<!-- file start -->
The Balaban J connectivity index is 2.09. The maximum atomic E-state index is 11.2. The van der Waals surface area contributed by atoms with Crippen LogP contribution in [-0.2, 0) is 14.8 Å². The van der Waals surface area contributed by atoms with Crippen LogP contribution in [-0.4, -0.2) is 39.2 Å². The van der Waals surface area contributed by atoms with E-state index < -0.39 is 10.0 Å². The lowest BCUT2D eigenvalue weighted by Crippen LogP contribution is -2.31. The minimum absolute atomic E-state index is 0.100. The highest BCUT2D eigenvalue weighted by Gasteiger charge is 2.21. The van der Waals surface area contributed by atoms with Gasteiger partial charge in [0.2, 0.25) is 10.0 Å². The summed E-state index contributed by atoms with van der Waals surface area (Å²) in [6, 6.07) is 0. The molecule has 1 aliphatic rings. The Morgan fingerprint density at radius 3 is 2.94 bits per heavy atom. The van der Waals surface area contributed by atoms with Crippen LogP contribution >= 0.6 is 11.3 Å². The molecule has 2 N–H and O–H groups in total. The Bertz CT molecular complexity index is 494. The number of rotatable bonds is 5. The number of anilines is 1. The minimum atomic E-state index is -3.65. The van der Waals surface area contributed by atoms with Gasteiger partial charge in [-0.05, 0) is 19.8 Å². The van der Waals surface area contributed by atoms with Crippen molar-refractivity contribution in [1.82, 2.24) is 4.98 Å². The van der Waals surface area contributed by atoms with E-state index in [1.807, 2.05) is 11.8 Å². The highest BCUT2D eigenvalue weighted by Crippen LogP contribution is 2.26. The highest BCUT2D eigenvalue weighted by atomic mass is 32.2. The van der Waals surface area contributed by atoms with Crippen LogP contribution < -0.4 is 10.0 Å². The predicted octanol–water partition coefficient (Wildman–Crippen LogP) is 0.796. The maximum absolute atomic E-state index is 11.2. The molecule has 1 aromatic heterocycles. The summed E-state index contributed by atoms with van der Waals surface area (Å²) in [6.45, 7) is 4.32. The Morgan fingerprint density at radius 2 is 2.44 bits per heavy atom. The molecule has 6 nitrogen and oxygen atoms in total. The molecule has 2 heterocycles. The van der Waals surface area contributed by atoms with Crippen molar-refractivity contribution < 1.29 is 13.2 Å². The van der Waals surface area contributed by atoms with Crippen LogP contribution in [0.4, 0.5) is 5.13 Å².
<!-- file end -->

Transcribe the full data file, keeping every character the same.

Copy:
The Balaban J connectivity index is 2.09. The maximum atomic E-state index is 11.2. The van der Waals surface area contributed by atoms with Crippen LogP contribution in [-0.2, 0) is 14.8 Å². The van der Waals surface area contributed by atoms with Crippen LogP contribution in [-0.4, -0.2) is 39.2 Å². The van der Waals surface area contributed by atoms with E-state index < -0.39 is 10.0 Å². The lowest BCUT2D eigenvalue weighted by Crippen LogP contribution is -2.31. The minimum absolute atomic E-state index is 0.100. The highest BCUT2D eigenvalue weighted by Gasteiger charge is 2.21. The van der Waals surface area contributed by atoms with Gasteiger partial charge in [0.2, 0.25) is 10.0 Å². The summed E-state index contributed by atoms with van der Waals surface area (Å²) in [6, 6.07) is 0. The molecule has 1 aliphatic rings. The Morgan fingerprint density at radius 3 is 2.94 bits per heavy atom. The van der Waals surface area contributed by atoms with Crippen LogP contribution >= 0.6 is 11.3 Å². The molecule has 2 N–H and O–H groups in total. The Bertz CT molecular complexity index is 494. The number of rotatable bonds is 5. The number of anilines is 1. The minimum atomic E-state index is -3.65. The van der Waals surface area contributed by atoms with Gasteiger partial charge in [-0.05, 0) is 19.8 Å². The van der Waals surface area contributed by atoms with Crippen molar-refractivity contribution in [1.82, 2.24) is 4.98 Å². The van der Waals surface area contributed by atoms with E-state index in [1.807, 2.05) is 11.8 Å². The highest BCUT2D eigenvalue weighted by Crippen LogP contribution is 2.26. The highest BCUT2D eigenvalue weighted by atomic mass is 32.2. The van der Waals surface area contributed by atoms with Crippen LogP contribution < -0.4 is 10.0 Å². The predicted octanol–water partition coefficient (Wildman–Crippen LogP) is 0.796. The maximum absolute atomic E-state index is 11.2. The molecule has 1 aromatic heterocycles. The summed E-state index contributed by atoms with van der Waals surface area (Å²) in [6.45, 7) is 4.32. The Morgan fingerprint density at radius 2 is 2.44 bits per heavy atom. The molecule has 6 nitrogen and oxygen atoms in total. The molecule has 2 heterocycles. The van der Waals surface area contributed by atoms with Crippen molar-refractivity contribution < 1.29 is 13.2 Å². The van der Waals surface area contributed by atoms with Crippen LogP contribution in [0.4, 0.5) is 5.13 Å².